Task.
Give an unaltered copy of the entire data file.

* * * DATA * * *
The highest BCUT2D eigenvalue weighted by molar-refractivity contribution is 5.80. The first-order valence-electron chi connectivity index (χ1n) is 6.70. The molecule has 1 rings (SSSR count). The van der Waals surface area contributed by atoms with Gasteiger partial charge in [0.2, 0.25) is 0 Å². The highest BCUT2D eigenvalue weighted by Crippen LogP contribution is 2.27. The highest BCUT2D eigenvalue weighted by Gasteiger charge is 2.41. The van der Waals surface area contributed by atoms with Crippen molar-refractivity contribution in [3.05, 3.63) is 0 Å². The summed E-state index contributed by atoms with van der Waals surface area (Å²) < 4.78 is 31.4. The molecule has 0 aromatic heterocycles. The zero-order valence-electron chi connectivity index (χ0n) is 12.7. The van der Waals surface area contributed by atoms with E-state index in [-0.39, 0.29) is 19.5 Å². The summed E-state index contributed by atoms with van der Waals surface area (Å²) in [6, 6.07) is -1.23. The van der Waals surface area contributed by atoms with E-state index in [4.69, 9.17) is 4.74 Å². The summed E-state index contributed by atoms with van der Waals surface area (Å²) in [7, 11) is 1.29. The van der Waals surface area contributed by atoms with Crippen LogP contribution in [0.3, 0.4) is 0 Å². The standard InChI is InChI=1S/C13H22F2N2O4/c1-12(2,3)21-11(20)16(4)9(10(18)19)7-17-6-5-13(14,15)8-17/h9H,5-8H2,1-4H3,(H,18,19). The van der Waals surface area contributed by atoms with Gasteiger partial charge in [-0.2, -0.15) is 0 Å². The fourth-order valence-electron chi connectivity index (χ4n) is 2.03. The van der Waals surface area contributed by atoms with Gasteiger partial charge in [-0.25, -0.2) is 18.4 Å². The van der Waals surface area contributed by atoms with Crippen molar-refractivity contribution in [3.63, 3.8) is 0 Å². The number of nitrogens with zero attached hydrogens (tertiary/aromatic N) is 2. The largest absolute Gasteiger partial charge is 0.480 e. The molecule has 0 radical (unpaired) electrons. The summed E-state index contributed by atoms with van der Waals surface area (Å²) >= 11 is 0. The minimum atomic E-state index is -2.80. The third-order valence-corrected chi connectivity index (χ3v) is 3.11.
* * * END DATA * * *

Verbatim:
The highest BCUT2D eigenvalue weighted by molar-refractivity contribution is 5.80. The first-order valence-electron chi connectivity index (χ1n) is 6.70. The molecule has 1 rings (SSSR count). The van der Waals surface area contributed by atoms with Gasteiger partial charge in [0.2, 0.25) is 0 Å². The highest BCUT2D eigenvalue weighted by Crippen LogP contribution is 2.27. The highest BCUT2D eigenvalue weighted by Gasteiger charge is 2.41. The van der Waals surface area contributed by atoms with Crippen molar-refractivity contribution in [3.05, 3.63) is 0 Å². The summed E-state index contributed by atoms with van der Waals surface area (Å²) < 4.78 is 31.4. The molecule has 0 aromatic heterocycles. The zero-order valence-electron chi connectivity index (χ0n) is 12.7. The van der Waals surface area contributed by atoms with E-state index in [-0.39, 0.29) is 19.5 Å². The summed E-state index contributed by atoms with van der Waals surface area (Å²) in [6, 6.07) is -1.23. The van der Waals surface area contributed by atoms with E-state index in [4.69, 9.17) is 4.74 Å². The summed E-state index contributed by atoms with van der Waals surface area (Å²) in [7, 11) is 1.29. The van der Waals surface area contributed by atoms with Crippen LogP contribution in [0.3, 0.4) is 0 Å². The standard InChI is InChI=1S/C13H22F2N2O4/c1-12(2,3)21-11(20)16(4)9(10(18)19)7-17-6-5-13(14,15)8-17/h9H,5-8H2,1-4H3,(H,18,19). The van der Waals surface area contributed by atoms with Gasteiger partial charge in [-0.2, -0.15) is 0 Å². The fourth-order valence-electron chi connectivity index (χ4n) is 2.03. The van der Waals surface area contributed by atoms with Gasteiger partial charge in [-0.25, -0.2) is 18.4 Å². The van der Waals surface area contributed by atoms with Crippen molar-refractivity contribution in [3.63, 3.8) is 0 Å². The number of nitrogens with zero attached hydrogens (tertiary/aromatic N) is 2. The largest absolute Gasteiger partial charge is 0.480 e. The molecule has 0 radical (unpaired) electrons. The summed E-state index contributed by atoms with van der Waals surface area (Å²) >= 11 is 0. The minimum atomic E-state index is -2.80. The third-order valence-corrected chi connectivity index (χ3v) is 3.11.